By Robert Lynch
The ship coaxed through interstellar space for who knows how many years before it was caught in Sol’s gravity. It was headed for Jupiter when Space Comm found it, as you’d expect, the gas giant about to eat it for dinner.
After upsetting a lot of scheduled flights, the Moonraker was acquired for the mission, and the astronauts were chosen from Mars operations to travel beyond the asteroid belt for the first time. Most of the mission would be the same as the Mars flight we had been training for, except for the lower power operations past Mars. At Jupiter the solar panels only absorbed 6.25% of the energy they did at Earth, so creature comforts had to be turned off.
If we could, we were to try and capture the ship, or at least put it in an orbit of Jupiter so someone else could get it later; if not we were to salvage anything we could get our hands on. An alien ship that had crossed interstellar distances had to have some awesome technologies on it. Hell, a torch that still worked after that kind of time would probably lead to massive increases in productivity on power systems; even the smallest thing should be studied.
Seven of us were chosen for the mission. As Mission Commander, the others were subordinate to me, not that it means much on a seven-month journey in space with nothing to do. Time went by, and we looked out the window as Jupiter became the brightest object in the sky.
We got to Jupiter four months before the alien ship. This was by design. We positioned the Moonraker in an eccentric orbit that dipped the top of Jupiter’s clouds and sucked in as much atmosphere as we could, then separated the gas into constituent parts, keeping only the methane and oxygen we needed to refuel. The excess gasses, mostly hydrogen and helium, were used as cold gas thrusters to keep our orbit from degrading. With Jupiter’s clouds only 0.01% methane and 0.0004% water, which could then be separated into hydrogen and oxygen by electrolysis, it would take a long time to refuel.
The alien ship was moving fast and straight for Jupiter. When the time came we set a highly eccentric orbit that would cross the ship’s path. When the ship got close we accelerated to match and docked with the ship. Our docking system wasn’t compatible, as we’d expected, so we used an inflatable net custom-made for the capture.
Now that we had the ship in our control we knew the exact mass. Calculations said we couldn’t get the ship into a Jovian orbit. If we burnt perpendicular we had an 80% chance of skimming the atmosphere and breezing past Jupiter. It could put the ship into a solar orbit that wouldn’t encounter Jupiter again for 200 years, but it could also burn up the ship; we might then not have enough fuel ourselves to get back to Earth or more fuel.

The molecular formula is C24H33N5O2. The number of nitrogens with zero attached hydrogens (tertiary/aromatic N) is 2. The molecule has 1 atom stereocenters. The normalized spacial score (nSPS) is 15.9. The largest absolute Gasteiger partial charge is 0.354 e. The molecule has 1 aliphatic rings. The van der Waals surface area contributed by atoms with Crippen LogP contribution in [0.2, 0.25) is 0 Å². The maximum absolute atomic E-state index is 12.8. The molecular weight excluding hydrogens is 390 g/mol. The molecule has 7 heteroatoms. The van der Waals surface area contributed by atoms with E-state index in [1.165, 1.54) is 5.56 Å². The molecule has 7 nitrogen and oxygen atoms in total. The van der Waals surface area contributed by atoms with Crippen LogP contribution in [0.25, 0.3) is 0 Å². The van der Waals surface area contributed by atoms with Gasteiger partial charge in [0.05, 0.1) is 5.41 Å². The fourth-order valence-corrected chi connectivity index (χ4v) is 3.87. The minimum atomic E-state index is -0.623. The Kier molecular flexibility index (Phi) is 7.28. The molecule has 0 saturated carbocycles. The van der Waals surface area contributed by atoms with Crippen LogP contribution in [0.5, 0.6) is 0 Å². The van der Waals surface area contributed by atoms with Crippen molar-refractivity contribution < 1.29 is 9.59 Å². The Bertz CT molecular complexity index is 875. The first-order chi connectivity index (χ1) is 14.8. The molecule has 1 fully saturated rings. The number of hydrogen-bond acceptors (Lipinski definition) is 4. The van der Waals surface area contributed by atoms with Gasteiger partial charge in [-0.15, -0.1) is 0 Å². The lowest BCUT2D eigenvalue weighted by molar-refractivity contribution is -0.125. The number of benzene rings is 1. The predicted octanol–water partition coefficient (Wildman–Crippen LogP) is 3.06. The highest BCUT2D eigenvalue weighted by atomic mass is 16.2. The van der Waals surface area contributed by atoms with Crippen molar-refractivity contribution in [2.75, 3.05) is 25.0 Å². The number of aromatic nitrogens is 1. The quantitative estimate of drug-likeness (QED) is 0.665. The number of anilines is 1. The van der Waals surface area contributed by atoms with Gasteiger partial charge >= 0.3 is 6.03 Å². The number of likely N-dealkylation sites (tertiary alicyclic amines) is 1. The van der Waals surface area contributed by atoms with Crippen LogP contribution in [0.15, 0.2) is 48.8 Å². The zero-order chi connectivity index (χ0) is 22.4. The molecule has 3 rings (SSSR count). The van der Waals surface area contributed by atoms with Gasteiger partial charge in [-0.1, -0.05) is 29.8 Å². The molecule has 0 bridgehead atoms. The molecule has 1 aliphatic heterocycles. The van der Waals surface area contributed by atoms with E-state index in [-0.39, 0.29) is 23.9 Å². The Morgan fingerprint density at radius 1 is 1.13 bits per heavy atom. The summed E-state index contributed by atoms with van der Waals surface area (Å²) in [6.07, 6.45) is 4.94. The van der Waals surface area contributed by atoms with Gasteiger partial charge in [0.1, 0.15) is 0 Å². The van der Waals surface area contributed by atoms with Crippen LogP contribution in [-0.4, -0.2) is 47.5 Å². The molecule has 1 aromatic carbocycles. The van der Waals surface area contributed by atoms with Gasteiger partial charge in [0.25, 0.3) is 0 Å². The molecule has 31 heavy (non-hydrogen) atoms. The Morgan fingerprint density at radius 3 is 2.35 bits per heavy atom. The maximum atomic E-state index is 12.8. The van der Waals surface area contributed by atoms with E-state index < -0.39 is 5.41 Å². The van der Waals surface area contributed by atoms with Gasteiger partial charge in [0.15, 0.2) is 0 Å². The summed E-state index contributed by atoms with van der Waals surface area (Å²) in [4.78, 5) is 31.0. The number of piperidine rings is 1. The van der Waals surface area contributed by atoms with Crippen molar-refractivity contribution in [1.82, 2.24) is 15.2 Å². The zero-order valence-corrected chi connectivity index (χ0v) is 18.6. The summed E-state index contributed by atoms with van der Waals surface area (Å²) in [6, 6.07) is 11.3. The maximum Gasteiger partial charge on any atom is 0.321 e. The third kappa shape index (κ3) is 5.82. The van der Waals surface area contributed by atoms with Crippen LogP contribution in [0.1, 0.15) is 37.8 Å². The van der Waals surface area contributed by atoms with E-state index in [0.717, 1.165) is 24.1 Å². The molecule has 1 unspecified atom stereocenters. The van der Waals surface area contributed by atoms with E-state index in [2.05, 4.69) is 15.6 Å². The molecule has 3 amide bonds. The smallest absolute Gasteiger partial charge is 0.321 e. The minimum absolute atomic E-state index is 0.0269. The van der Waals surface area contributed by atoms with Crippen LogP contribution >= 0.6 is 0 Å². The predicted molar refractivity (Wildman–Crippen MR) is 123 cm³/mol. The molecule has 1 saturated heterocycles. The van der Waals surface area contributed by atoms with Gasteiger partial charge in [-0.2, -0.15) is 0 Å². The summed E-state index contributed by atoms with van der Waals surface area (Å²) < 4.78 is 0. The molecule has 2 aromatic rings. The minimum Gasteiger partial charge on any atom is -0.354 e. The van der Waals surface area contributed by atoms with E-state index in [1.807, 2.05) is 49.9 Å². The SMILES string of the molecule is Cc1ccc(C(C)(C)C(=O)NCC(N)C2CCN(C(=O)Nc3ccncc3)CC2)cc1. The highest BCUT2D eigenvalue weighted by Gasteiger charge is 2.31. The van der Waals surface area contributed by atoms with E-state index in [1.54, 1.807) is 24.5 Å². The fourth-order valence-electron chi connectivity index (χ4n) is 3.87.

Four of us EVA’d over to the craft and jury-rigged a hatch to open. We knew the ship was alien, but the architecture of the ship was so different it was confusing. We had only hours before we would have to leave the ship to its fate, but we also didn’t want to make any hasty mistakes. It took longer than I would have liked to find the bridge. It wasn’t at the top or the bottom of the ship; it was near a large storage cabin near the centre of the ship.
McClusky was able to access the terminals and began to document everything he could.
Sarin was obsessed with the storage cabin. “It must be important if it’s this close to the command centre.” She argued.
“Maybe,” I replied, “But we have plenty of things to catalogue that we have access to, we should focus on them.”
“I know,” she said, “But it would be a shame to miss out on what they thought was the most important thing.”
“Fine, fine” I said, “Take a half-hour on the door, if you can’t get it by then you have to move on.”
At minute 28 she opened the door and walked into the large room. “Boss,” She called on the radio, “You need to see this.”
It was cryogenic pods. More than 200 of them, packed in close.
“McClusky,” I said into the radio, “Any chance you might be able to access their engines yet?”
“Nah Boss,” he replied, “Not if I had 200 years.”
“There’s aliens in pods down here,” I told him. “I need you to find a way to make enough delta V to get this ship into orbit. I’m not having them come all this way just to burn up in Jupiter’s atmosphere.”
“I’ll try, but I don’t see any way I’m going to access those systems in time. Can we maybe transfer them to the Moonraker?” he said.
“There’s 200 of them,” I said, “And I think disconnecting them could be an even greater risk than the engines. I’m not entertaining the idea we take some and leave the rest either; it’s all or nothing. No way are we waking up someone and telling them that everyone they know is dead.”